How Much Water Does a Washing Machine Use?

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How much water does a washing machine use? Before that can be answered, you need to be specific. Top-loading washing machine or front-loading models? For top-loading washing machines, you can expect to use 40 gallons every single load of laundry. Those are washing machines that get loaded from the top. Front-loading washing machines—they open from the front—you can expect to use as little as 25 gallons of water per load.

And we haven’t even considered HE washing machines yet—many of which are certified by Energy Star—meaning Energy Star certified washing machines will use even less. An HE washing machine, regardless if it’s front-loading or top-loading, will use as much as 33 percent less water. For front-loaders, that translates to 17 gallons of water per load. For top-loaders, that translates to 27 gallons of water per load.

Why Front-loaders Rule

Now for a better question: why are front-loaders more efficient? Well, it’s the way front-loaders wash your clothing. If you placed both front-loaders and top-loaders side by side, you’d find plenty of similarities. Peek inside and you’ll find a steel drum. Water gets pumped in, rotating the drum sends it back out. However, their similarities end with the method of cleaning.

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Front-load washers take advantage of gravity. A load of laundry does a tumbling routine every rotation, and during the rotation gravity is pulling the clothing down into the water. Believe it or not, it simulates the act of scrubbing your clothes.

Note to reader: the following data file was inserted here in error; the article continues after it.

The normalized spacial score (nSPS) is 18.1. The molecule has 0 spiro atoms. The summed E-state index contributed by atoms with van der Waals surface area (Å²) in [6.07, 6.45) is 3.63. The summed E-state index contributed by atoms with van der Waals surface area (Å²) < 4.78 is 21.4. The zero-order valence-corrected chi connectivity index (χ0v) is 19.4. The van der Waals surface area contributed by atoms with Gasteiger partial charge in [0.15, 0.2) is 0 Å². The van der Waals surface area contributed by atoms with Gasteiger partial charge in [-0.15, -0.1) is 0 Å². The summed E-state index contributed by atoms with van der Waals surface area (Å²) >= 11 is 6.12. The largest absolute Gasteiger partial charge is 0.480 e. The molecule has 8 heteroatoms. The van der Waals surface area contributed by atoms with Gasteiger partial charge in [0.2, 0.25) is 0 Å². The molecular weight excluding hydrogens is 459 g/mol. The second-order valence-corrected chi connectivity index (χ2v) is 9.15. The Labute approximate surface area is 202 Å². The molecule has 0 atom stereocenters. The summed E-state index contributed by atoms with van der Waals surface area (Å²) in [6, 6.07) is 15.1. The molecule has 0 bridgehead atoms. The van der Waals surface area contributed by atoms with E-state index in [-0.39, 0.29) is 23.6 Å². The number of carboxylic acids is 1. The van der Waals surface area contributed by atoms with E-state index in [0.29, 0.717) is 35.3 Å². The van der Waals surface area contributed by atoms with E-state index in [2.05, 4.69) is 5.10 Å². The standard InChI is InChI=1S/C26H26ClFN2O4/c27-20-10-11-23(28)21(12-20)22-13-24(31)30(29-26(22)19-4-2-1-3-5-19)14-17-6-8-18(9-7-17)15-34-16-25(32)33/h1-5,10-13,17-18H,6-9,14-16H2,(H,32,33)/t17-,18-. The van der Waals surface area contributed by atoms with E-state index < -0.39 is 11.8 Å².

You see, the problem with top-loading washers is that water must be filled in order to reach all of the clothing. That’s not how front-loaders work. Rather than fill the washer, front-loaders can add a fraction of the water at the bottom, and because the drum is vertical, rather than horizontal, its tumbling action ensures that your clothing catches water.

With a top-loading washer, more water is used, therefore more electrical energy is sucking the water in and old. On top of that, it’s using whatever heating source you pay for to heat the water; more water, more heat needed, more money wasted. God help you if you have oil heating.

To make matters worse, top-load washers tend to leave behind around two gallons of water after each wash. You are literally taking to gallons of water and just pouring them into your washer. Yet another wasteful act. As for front-loaders, any time the water drops below the pre-set water level, it will add enough to compensate.

Reducing Water Usage

So, it has been established that top-loaders use 40 gallons of water, and front-loaders use 25 gallons. Already you’re saving money on water, as much as 7,000 gallons of water per year, in fact. However, can you take saving water to the next level? Absolutely!

If you want to reduce your water usage, no matter the type of washer, you can use a few tricks. First, you need to consider the load size. Larger loads will, obviously, use more water. But, more importantly, wash cycles are the biggest contributor to wasted water.

Here’s a thought: would you use a heavy duty cycle on a regular load of laundry? No. Heavy duty cycles use more water than a normal cycle. You also need to consider the rinse settings. Each cycle and setting is designed to wash certain types of clothing and fabrics.

For a more drastic change, buy an HE, Energy Star certified front-loading washer or at the very least an Energy Star certified front-loader (View on Amazon). They aren’t mutually exclusive. Admittedly, you’ll be paying an extra pretty penny for an HE washer, but the savings down the road is most welcome.

Stop Wasting Water ASAP!

If you care about how much water you use, making sure you use an efficient washing machine is crucial. The laundry room is an important part of your home and it’s important that you keep it maintained. There are many ways your laundry can be improved.

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Bottom Line

In the end, it’s going to largely depend on your wallet and mindset. Do you want to pay a little more upfront and buy a front-loader, but save a lot more down the road? Or do you want to pay less now, but pay extra in electricity and heat with a top-loader? The former is certainly looking like the better deal.